BRIANNA KEILAR, CNN ANCHOR: Yes, Sam has really been some of our eyes and ears on the ground there in India. And I think, John, one of the things that is so disturbing about watching this is it feels like something that you might have seen over a year ago. But to imagine that they weren't prepared with oxygen, it just doesn't seem -- there's no excuse for it.

BERMAN: And also, to think about what might still be to come. Think about where we are in terms of vaccinations -- almost half the country vaccinated. In India, that would be 500 million people.

KEILAR: Right.

BERMAN: They're nowhere near that at this point. This could get a lot worse.


A Capitol rioter raising eyebrows because he was just spotted taking part in an Arizona county's hand recount of ballots

BERMAN: Plus, Senate --

KEILAR: -- from the 2020 election.

BERMAN: Plus, Senate minority leader Mitch McConnell demanding the Department of Education revoke support for the 1619 Project. The creator joins us live to respond.



BERMAN: A former Arizona state representative, one named Anthony Kern, was at the Capitol during the January sixth insurrection. You can see him right there in that picture. He was also spotted this weekend counting ballots during Arizona's Republican-controlled audit, they're calling it, of the results of the 2020 election.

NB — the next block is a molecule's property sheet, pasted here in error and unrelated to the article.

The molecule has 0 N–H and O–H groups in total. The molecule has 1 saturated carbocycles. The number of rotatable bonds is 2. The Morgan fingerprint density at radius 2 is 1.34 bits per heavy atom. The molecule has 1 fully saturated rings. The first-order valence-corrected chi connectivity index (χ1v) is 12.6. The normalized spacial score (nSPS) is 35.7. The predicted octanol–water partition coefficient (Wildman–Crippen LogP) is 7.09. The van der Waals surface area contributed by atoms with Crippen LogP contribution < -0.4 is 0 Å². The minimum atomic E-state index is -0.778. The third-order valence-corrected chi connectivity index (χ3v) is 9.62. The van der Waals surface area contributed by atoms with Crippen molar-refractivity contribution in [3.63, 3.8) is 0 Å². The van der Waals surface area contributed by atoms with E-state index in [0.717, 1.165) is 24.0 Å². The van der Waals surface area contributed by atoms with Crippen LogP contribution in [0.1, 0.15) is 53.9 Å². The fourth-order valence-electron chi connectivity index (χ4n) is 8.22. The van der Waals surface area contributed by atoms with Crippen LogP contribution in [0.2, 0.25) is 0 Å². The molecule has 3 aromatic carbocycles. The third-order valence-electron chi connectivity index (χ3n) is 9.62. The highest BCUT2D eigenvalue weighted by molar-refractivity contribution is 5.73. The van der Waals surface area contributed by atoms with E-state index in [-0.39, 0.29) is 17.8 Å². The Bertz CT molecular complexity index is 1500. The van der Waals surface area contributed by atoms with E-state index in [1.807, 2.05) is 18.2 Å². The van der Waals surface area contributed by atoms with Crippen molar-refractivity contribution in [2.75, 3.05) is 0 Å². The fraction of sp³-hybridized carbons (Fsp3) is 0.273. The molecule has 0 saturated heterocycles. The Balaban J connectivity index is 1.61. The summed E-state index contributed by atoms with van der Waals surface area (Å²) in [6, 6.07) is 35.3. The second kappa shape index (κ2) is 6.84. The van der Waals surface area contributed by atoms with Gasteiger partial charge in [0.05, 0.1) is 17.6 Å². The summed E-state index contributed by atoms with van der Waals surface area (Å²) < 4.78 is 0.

Joining us now is Jen Fifield. She is a reporter for "The Arizona Republic" and has acted as an observer -- one of the few -- during this audit. Jen, thank you so much for waking for us and talking about this.

This former state representative at the Capitol during the insurrection? Inside the room counting ballots? What's going on here?

JEN FIFIELD, REPORTER, THE ARIZONA REPUBLIC (via Cisco Webex): Yes, there's many things about this audit that are a little unique compared to normal election audits.

So this all started when the Senate Republicans -- the State Senate Republicans got ahold of the ballots and the voting machines through a subpoena through Maricopa County, the largest county here. And once they got control they gave all control over to private contractors, which immediately decreased the transparency of what's going on. It's made it hardest -- hard for us to figure out who's involved and who's paying for it.

And one of those things we're trying to figure out is how they recruited the actual people counting the ballots. We did notice that the former state representative was on the floor the first day of audit and has been since then counting ballots, which raised more questions for us about the recruitment.